This past May, at the Toronto Comic Arts Festival (or TCAF), we joined 20,000 other comic and art fans at the Toronto Public Library. Dozens of publishers traded, hundreds of artists talked, and literally thousands of books changed hands… but how many of them were about social issues? Very few. And if that was the case, why? Do people not care about social issues? If they do, which ones to they care about?

What people told us, and how they responded revealed some interesting answers…

Continue reading If You Could See a Comic About Any Social Issue, What Would it Be?

The RCMP slaughter of Inuit dogs: There’s a comic for that & it’s headed for Classrooms

In April 2015 our free webcomic DOGS gained national attention in Canada for its depiction of the little-known but horrific RCMP sled dog slaughter of the 1950s-60s in Eastern Arctic Canada. On Friday, June 5th, Ad Astra Comix launched a small crowdfunder to print the comic as a poster in bulk.

Destination? How about every classroom in Canada?

Continue reading The RCMP slaughter of Inuit dogs: There’s a comic for that & it’s headed for Classrooms

DOGS: A webcomic history of the North

Click on panels to enlarge files.

This comic is shareable, but please cite Ad Astra Comix as the source, and provide a link to the Qikiqtani Truth Commission with any re-postings. Interested in buying a glossy, high-resolution poster of ‘Dogs’? E-mail us for details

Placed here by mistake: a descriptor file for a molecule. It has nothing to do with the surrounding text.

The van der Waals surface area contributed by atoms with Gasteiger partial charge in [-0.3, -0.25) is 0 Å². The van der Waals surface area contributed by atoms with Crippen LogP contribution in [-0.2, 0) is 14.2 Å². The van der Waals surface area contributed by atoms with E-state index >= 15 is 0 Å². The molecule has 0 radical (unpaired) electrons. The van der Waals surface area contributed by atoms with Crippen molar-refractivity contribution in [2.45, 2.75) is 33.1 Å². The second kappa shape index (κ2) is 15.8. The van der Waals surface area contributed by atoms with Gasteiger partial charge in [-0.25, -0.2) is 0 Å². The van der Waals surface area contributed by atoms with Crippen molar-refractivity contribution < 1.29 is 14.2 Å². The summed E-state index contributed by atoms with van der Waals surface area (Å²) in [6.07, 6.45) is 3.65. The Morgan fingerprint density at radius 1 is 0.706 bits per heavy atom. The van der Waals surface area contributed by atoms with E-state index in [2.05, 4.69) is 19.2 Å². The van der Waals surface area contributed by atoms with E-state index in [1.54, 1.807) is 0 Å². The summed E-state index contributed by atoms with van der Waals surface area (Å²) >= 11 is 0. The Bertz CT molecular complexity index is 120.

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About this comic:

Handling indigenous subject matter is always a challenge for settlers, and to be clear, we are white settlers. We have done our best to avoid speaking on behalf of the Inuit who are more than capable of making themselves heard when qallunaat take the time to listen. But it is a narrow beam to balance on.

Even before Franz Boas wandered into the Arctic and began scribbling, white people have been misrepresenting the Inuit. They were not trapped in the Stone Age until the 1950s; they had already been adapting European technologies to their purposes for more than a hundred years at that point. Southerners love to depict the Inuit as ‘noble savages’ who were ‘ruined’ by civilization. Needless to say, that is not only incredibly racist, it’s frankly wrong.